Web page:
Lesbian and Gay Ministry at St. Matthew’s Church, Long Beach, CA
Some Recent Events and Posts
If you’re looking for our upcoming events and current announcements, they’re listed here.
Our April Meeting: Stations of the Cross
Jesus is given his cross by Jessica Miller Kelley
Tuesday, April 2, 2019 7:00 p.m., Fr. Gerald Meisel Hall, St. Matthew Catholic Church, 672 Temple Ave., Long Beach
On Tuesday, April 2nd, Comunidad prays the Stations of the Cross. The Stations recall the Via Dolorosa, the path that Jesus walked on the way to His crucifixion. Along the way we reflect on our own journey as Gay and Lesbian Catholics. We will begin in the Fr. Gerald Meisel Parish Hall at 7PM with Stations following at 7:30PM in the Church. At the completion of the Stations, we will return to the hall for light refreshments per the Lenten season. All are welcome to share in this experience. Please join us.
Our March Meeting - Shrove Tuesday Explained
Tuesday, March 5, 2019, 7:00 p.m., Fr. Gerald Meisel Hall, St. Matthew Catholic Church, 672 Temple Ave., Long Beach
Shrove Tuesday, Pancake Day, Pancake Tuesday, Fat Tuesday and Mardi Gras are the various titles used to describe the Tuesday before Ash Wednesday. Shrove is derived from the word shrive which means to go to or make confession and confess one's sins. This is a far cry from the carnival—like celebration that is usually associated with the Tuesday before Ash Wednesday. Confusing. Yes.
Join us for our March 5 meeting as Comunidad will shed light on the meaning and purpose of Shrove Tuesday. Light refreshment will be served.
Our February Meeting - Dr. Aaron Bianco: ‘Hate isn't Holy’
Tuesday, February 5 2019, 7:00 p.m., Fr. Gerald Meisel Hall, St. Matthew Catholic Church, 672 Temple Ave., Long Beach
The troglodytes don’t like us, well not only us but everyone who is different from them. Threats and harassment are their weapons. After two years of persistent harassment and threats, Vermont’s only black female state representative Kiah Morris resigned her post to protect her family. Comunidad has not been immune to hate mail. In my St. Matthew’s mail slot, I received a copy of a letter addressed to Archdiocese José Gomez. The author of the letter writes: “People have no moral right engaging with the same sex, just as they have no right engaging in rape.”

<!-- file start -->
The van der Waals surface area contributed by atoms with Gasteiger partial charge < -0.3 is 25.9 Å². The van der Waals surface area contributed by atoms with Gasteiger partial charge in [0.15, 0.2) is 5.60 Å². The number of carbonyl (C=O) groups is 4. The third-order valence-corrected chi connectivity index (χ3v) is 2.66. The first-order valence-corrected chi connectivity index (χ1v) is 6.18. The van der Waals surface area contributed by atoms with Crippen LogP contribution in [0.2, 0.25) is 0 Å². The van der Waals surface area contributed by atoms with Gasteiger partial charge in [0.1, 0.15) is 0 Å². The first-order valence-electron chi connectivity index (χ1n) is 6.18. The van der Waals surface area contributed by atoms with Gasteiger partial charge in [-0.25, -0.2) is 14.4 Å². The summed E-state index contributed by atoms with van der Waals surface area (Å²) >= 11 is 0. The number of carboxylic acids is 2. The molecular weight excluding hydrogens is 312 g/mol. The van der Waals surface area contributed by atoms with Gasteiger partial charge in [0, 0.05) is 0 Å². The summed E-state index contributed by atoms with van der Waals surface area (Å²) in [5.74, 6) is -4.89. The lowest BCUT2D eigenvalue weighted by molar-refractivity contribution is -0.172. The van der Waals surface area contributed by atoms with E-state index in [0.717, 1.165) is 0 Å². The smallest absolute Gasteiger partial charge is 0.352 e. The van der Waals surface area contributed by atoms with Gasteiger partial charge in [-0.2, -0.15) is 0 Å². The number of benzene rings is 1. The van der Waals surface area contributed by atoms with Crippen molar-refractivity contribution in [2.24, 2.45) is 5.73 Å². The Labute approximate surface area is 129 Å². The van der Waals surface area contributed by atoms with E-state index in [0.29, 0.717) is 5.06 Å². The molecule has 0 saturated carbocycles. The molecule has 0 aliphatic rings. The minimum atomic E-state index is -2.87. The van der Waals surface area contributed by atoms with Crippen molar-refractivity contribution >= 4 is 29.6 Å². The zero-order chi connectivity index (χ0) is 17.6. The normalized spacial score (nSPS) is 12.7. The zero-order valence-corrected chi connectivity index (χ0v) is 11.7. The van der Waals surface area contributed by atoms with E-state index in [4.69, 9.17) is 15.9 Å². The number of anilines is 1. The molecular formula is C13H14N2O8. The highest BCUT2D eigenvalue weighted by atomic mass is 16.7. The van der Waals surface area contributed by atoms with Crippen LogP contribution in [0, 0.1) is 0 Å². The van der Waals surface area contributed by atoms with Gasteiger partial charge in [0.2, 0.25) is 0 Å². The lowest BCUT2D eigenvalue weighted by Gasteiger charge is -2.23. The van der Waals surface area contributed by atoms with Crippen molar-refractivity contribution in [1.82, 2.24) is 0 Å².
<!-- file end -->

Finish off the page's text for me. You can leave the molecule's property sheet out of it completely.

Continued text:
With those introductory remarks, I would like to introduce our speaker for our February meeting. He is Dr. Aaron Bianco. Dr. Bianco was a pastoral associate at St. John the Evangelist Parish located in the gay–friendly Hillcrest neighborhood of San Diego. Aaron said he had “endured physical and emotional violence from groups like Church Militant and LifeSite News for the past year and a half.” On Oct 14-15 the parish rectory was broken into and ‘no fags’ spray-painted on the conference room wall. On Oct. 17 posted on the internet were pictures of his family, including a picture of his deceased mother and his address. Aaron had no choice but to resign. The information for this was taken from an article in the National Catholic Reporter. Read complete article.
Please join us to hear Dr. Bianco speak on the powerful forces of hate extant in our society. Light refreshment will be served.
Our January Meeting: Pope Francis ‑ A Man of His Word
Tuesday, January 8, 7:00 p.m., Fr. Gerald Meisel Hall, St. Matthew Catholic Church, 672 Temple Ave., Long Beach
Note the date change: Since the first Tuesday falls on New Years Day. our meeting has been moved to Tuesday January 8.
On January 8 Comunidad is proud to screen the documentary, Pope Francis – a Man of His Word
German director, Wim Wenders, was granted unprecedented access to interview Pope Francis. The result was the documentary, Pope Francis ‑ A Man of His Word. Justin Chang, film critic for the Los Angeles Times writes: Wenders “films the pope in close-up, allowing the viewer to bask at length in the beatific warmth of his smile and his infectious, magnetic way with language. As the director notes in his own recurring voice-over, ‘Pope Francis has no weapons other than words.’ But what words! His rhetoric can be compassionate and humorous, fiery and bracingly down‑to‑earth. He extols the dignity of work, denounces a culture obsessed with material wealth and calls the global hunger epidemic ‘a scandal.” Read Justin Chang's complete review.